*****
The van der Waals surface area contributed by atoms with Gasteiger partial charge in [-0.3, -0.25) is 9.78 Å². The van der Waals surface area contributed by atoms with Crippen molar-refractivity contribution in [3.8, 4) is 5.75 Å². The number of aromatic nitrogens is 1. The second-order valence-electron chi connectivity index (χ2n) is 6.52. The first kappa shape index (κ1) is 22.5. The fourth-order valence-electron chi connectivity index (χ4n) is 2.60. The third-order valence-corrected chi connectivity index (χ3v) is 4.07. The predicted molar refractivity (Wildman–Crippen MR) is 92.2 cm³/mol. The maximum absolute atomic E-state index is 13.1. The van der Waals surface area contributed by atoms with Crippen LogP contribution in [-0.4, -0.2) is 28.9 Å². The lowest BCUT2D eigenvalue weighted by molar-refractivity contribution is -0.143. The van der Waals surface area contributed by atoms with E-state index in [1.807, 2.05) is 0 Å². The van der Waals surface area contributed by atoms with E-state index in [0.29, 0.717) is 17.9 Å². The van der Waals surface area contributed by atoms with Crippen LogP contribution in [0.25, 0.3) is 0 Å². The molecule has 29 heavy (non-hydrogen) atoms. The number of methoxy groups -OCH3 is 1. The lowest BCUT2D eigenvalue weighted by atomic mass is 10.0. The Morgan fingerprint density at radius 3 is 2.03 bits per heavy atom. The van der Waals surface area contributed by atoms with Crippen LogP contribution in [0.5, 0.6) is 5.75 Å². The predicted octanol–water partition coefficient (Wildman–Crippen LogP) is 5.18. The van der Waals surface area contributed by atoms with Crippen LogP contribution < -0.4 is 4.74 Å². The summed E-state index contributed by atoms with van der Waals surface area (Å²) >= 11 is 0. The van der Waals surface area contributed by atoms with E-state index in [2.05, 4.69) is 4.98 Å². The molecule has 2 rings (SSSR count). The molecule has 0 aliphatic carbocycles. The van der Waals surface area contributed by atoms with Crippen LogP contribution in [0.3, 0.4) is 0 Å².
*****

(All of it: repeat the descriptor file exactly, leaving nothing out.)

The van der Waals surface area contributed by atoms with Gasteiger partial charge in [-0.3, -0.25) is 9.78 Å². The van der Waals surface area contributed by atoms with Crippen molar-refractivity contribution in [3.8, 4) is 5.75 Å². The number of aromatic nitrogens is 1. The second-order valence-electron chi connectivity index (χ2n) is 6.52. The first kappa shape index (κ1) is 22.5. The fourth-order valence-electron chi connectivity index (χ4n) is 2.60. The third-order valence-corrected chi connectivity index (χ3v) is 4.07. The predicted molar refractivity (Wildman–Crippen MR) is 92.2 cm³/mol. The maximum absolute atomic E-state index is 13.1. The van der Waals surface area contributed by atoms with Crippen LogP contribution in [-0.4, -0.2) is 28.9 Å². The lowest BCUT2D eigenvalue weighted by molar-refractivity contribution is -0.143. The van der Waals surface area contributed by atoms with E-state index in [1.807, 2.05) is 0 Å². The van der Waals surface area contributed by atoms with E-state index in [0.29, 0.717) is 17.9 Å². The van der Waals surface area contributed by atoms with Crippen LogP contribution in [0.25, 0.3) is 0 Å². The molecule has 29 heavy (non-hydrogen) atoms. The number of methoxy groups -OCH3 is 1. The lowest BCUT2D eigenvalue weighted by atomic mass is 10.0. The Morgan fingerprint density at radius 3 is 2.03 bits per heavy atom. The van der Waals surface area contributed by atoms with Crippen LogP contribution in [0.5, 0.6) is 5.75 Å². The predicted octanol–water partition coefficient (Wildman–Crippen LogP) is 5.18. The van der Waals surface area contributed by atoms with Crippen LogP contribution < -0.4 is 4.74 Å². The summed E-state index contributed by atoms with van der Waals surface area (Å²) >= 11 is 0. The van der Waals surface area contributed by atoms with E-state index in [2.05, 4.69) is 4.98 Å². The molecule has 2 rings (SSSR count). The molecule has 0 aliphatic carbocycles. The van der Waals surface area contributed by atoms with Crippen LogP contribution in [0.3, 0.4) is 0 Å².